If Arizona voters decide to legalize marijuana in two weeks, their choice of county attorney would play a role in how the new marijuana law would work.
Proposition 207 — the Smart and Safe Act — contains provisions that would allow adults 21 and older to legally possess up to an ounce of marijuana and five grams of cannabis concentrates, grow six pot plants, and buy pot safely in a retail store. Importantly for those who have fallen victim to the state’s felony pot-prohibition statutes, Prop 207 would also allow people to file motions to dismiss certain pending possession cases, and file petitions to expunge the records of past convictions.
Meantime, in Maricopa County, voters will be asked to choose between county attorney candidates Allister Adel, a Republican trying to keep her post after being appointed in October, and Julie Gunnigle, a Democrat and former prosecutor who’s fashioned herself as a progressive prosecutor.
Marijuana Deals Near You
Gunnigle has made marijuana law reform a key point in her campaign, saying she’ll refuse to prosecute low-level marijuana cases regardless of the outcome of this year’s legalization initiative. (She’s also pledged not to prosecute anyone over abortion if that should ever become illegal in the state.) She encourages Arizonans to vote for Prop 207. And if they do approve the measure, as recent polls show they might, and county voters also approve Gunnigle, she says she’ll do everything she can to make the measure’s expungement mandate work.
To do so, Gunnigle wants to create a system that allows for the “universal and automatic” expungement of qualifying cases, as The Appeal first reported on Wednesday. In The Appeal and in a subsequent interview with Phoenix New Times, Gunnigle pointed out that Adel has claimed that Prop 207 is “not retroactive,” despite its expungement clauses. Yet the proposition makes clear that people could qualify for expungement of past cases and move for the dismissal of pending cases that arose just before the law’s theoretical passage.
“It’s alarming to me that someone would misstate the law like that,” Gunnigle said. “That concerns me as someone who wants intelligent policy.”
Adel, who can’t afford to alienate the county’s older Republican voters who generally don’t like Prop 207, must take a more cautious approach. Yet with a liberal campaign opponent, the possibility of statewide legalization, and a public that has grown more tolerant of marijuana in recent years, Adel has softened her office’s application of the state’s felony pot laws.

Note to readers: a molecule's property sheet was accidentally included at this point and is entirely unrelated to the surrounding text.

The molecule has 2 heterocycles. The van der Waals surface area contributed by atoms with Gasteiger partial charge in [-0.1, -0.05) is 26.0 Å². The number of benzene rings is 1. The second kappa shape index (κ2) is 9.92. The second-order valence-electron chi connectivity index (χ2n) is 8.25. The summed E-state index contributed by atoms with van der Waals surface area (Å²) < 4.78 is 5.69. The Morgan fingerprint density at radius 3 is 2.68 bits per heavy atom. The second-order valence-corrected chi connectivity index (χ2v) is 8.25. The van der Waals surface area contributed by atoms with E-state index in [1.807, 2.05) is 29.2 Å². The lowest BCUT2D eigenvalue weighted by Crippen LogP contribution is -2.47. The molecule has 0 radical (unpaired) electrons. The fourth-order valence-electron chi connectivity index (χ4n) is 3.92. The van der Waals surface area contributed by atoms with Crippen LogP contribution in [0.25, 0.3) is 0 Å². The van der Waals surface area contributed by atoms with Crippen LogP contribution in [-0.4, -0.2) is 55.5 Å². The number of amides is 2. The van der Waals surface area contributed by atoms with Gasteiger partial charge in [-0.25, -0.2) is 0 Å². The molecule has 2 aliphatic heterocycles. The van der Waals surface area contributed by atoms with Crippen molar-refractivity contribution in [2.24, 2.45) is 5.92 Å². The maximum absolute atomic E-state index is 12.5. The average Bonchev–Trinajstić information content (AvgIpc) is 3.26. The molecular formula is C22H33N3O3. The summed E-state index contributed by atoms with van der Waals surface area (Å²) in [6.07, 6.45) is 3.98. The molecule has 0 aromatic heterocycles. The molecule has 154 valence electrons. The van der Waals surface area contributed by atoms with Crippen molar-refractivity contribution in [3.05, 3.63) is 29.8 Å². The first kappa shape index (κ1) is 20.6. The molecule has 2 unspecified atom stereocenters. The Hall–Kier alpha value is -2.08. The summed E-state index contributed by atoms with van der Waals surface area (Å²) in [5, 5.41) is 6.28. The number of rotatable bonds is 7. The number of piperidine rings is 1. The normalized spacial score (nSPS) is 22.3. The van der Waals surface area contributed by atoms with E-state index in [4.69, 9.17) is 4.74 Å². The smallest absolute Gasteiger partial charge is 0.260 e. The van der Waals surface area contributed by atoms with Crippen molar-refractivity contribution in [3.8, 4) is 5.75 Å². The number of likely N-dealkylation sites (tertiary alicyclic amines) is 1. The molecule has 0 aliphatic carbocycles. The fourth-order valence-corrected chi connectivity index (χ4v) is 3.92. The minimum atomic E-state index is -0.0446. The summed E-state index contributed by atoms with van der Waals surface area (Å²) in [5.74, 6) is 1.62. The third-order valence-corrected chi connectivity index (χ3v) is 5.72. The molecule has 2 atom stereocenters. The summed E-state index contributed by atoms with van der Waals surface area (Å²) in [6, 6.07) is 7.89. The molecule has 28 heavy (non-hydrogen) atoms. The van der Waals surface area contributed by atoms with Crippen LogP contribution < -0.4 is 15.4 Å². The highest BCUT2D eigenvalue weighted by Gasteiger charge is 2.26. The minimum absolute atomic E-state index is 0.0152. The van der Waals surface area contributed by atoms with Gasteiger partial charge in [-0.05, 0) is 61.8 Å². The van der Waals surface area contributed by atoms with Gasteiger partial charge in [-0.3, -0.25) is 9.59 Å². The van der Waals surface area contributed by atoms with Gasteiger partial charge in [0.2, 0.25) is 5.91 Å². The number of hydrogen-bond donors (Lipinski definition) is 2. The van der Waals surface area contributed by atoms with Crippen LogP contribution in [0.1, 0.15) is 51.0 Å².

She announced in August that people caught with small amounts of marijuana wouldn’t be prosecuted if they obtained a medical marijuana card. She also said during a recent debate that her office has “declined charges on a significant number of possession cases.” Critics have viewed this and other moves by Adel cynically, accusing her of making small steps for political reasons only.
It’s unclear what Adel meant when she said the law was not “retroactive,” as she did in an October 16 debate. But in a statement to New Times, Adel ditched that rhetoric and indicated that if Prop 207 passes, her office will drop pending cases in the spirit of the new law.
“This office will use prosecutorial discretion to determine if pending charges that meet the requirements of this proposition will be dropped,” she said. “If the voters of this state determine that they believe marijuana should be legal, this office will honor the will of the voters for pending cases.”
Adel said the law draws the line at 2.5 ounces for expungements.
“Under my administration, the motions for expungement will be a priority to ensure responses within the 30 days as outlined in the proposition,” she said. “Like all legal decisions made by this office, we will look at each case individually to determine the appropriateness of the request. However, the will of the voters, along with any public safety concerns, will be our primary focus.”
Stacy Pearson, spokesperson for the Smart and Safe campaign, told The Appeal that the person in the county attorney’s office is “critically important.” But she made the situation seem less dire in a subsequent interview with New Times. She pointed out that the proposed law’s mandate for an expungement process puts the burden on prosecutors’ offices to prove — within 30 days — if the person is ineligible for expungement.
“We wanted this to work no matter who gets elected,” Pearson said.
How It Would Work
Nathan Knight was a 19-year-old Arizona State University student when he and a friend were arrested in 2014 for marijuana possession in his Manzanita Hall dorm. A resident assistant on their floor had smelled pot and called Tempe police, who found less than a gram of marijuana and a pipe, Knight said.
“They took us away and took us to the holding facilities,” he said. “[We] stayed in a cell overnight. The next day we were released around 6 a.m. with no shoelaces and I had to walk to go take a test.”
Knight, who said he ended up paying about $3,000 or $4,000 for the experience, was charged initially with three felonies. Besides marijuana and paraphernalia possession, he was also charged with “tampering with physical evidence” because he had tried to hide the marijuana from the police.
The felonies were later dropped to two misdemeanors.
“That misdemeanor on the record is something I now have to, you know, have on the resume, and whenever I speak to potential employers,” said Knight, who is self-employed.